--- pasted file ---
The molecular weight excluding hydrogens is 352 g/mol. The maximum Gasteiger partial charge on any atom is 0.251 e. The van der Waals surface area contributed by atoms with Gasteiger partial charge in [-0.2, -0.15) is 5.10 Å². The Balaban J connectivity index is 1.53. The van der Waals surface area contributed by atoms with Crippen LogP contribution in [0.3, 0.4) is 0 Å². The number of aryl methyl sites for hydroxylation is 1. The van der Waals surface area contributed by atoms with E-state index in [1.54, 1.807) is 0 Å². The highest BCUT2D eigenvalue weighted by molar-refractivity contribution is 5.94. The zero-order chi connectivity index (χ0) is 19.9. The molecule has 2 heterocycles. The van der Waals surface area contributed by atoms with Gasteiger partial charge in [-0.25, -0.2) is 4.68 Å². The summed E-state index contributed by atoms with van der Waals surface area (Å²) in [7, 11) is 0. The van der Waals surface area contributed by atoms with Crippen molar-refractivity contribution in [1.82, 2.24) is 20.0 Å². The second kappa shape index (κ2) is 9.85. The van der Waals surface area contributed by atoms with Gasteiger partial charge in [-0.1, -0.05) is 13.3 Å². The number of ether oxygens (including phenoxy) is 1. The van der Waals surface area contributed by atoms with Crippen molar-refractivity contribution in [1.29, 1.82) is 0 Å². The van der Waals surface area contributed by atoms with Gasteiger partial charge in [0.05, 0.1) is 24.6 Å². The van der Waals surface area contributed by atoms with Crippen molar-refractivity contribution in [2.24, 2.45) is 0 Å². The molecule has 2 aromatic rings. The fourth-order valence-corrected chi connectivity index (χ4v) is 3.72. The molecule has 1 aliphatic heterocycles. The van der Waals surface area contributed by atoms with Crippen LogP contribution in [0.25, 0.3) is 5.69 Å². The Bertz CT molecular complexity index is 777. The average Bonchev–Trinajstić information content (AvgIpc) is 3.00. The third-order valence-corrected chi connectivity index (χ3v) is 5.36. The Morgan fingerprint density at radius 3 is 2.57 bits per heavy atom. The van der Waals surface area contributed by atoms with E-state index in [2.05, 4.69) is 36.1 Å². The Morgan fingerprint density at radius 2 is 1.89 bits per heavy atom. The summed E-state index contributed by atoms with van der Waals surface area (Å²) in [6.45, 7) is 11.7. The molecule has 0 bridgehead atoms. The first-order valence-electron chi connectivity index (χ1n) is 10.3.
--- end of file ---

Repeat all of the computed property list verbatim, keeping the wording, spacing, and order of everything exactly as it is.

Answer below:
The molecular weight excluding hydrogens is 352 g/mol. The maximum Gasteiger partial charge on any atom is 0.251 e. The van der Waals surface area contributed by atoms with Gasteiger partial charge in [-0.2, -0.15) is 5.10 Å². The Balaban J connectivity index is 1.53. The van der Waals surface area contributed by atoms with Crippen LogP contribution in [0.3, 0.4) is 0 Å². The number of aryl methyl sites for hydroxylation is 1. The van der Waals surface area contributed by atoms with E-state index in [1.54, 1.807) is 0 Å². The highest BCUT2D eigenvalue weighted by molar-refractivity contribution is 5.94. The zero-order chi connectivity index (χ0) is 19.9. The molecule has 2 heterocycles. The van der Waals surface area contributed by atoms with Gasteiger partial charge in [-0.25, -0.2) is 4.68 Å². The summed E-state index contributed by atoms with van der Waals surface area (Å²) in [7, 11) is 0. The van der Waals surface area contributed by atoms with Crippen molar-refractivity contribution in [1.82, 2.24) is 20.0 Å². The second kappa shape index (κ2) is 9.85. The van der Waals surface area contributed by atoms with Gasteiger partial charge in [-0.1, -0.05) is 13.3 Å². The number of ether oxygens (including phenoxy) is 1. The van der Waals surface area contributed by atoms with Crippen molar-refractivity contribution in [1.29, 1.82) is 0 Å². The van der Waals surface area contributed by atoms with Gasteiger partial charge in [0.05, 0.1) is 24.6 Å². The van der Waals surface area contributed by atoms with Crippen molar-refractivity contribution in [2.24, 2.45) is 0 Å². The molecule has 2 aromatic rings. The fourth-order valence-corrected chi connectivity index (χ4v) is 3.72. The molecule has 1 aliphatic heterocycles. The van der Waals surface area contributed by atoms with Crippen LogP contribution in [0.25, 0.3) is 5.69 Å². The Bertz CT molecular complexity index is 777. The average Bonchev–Trinajstić information content (AvgIpc) is 3.00. The third-order valence-corrected chi connectivity index (χ3v) is 5.36. The Morgan fingerprint density at radius 3 is 2.57 bits per heavy atom. The van der Waals surface area contributed by atoms with E-state index in [2.05, 4.69) is 36.1 Å². The Morgan fingerprint density at radius 2 is 1.89 bits per heavy atom. The summed E-state index contributed by atoms with van der Waals surface area (Å²) in [6.45, 7) is 11.7. The molecule has 0 bridgehead atoms. The first-order valence-electron chi connectivity index (χ1n) is 10.3.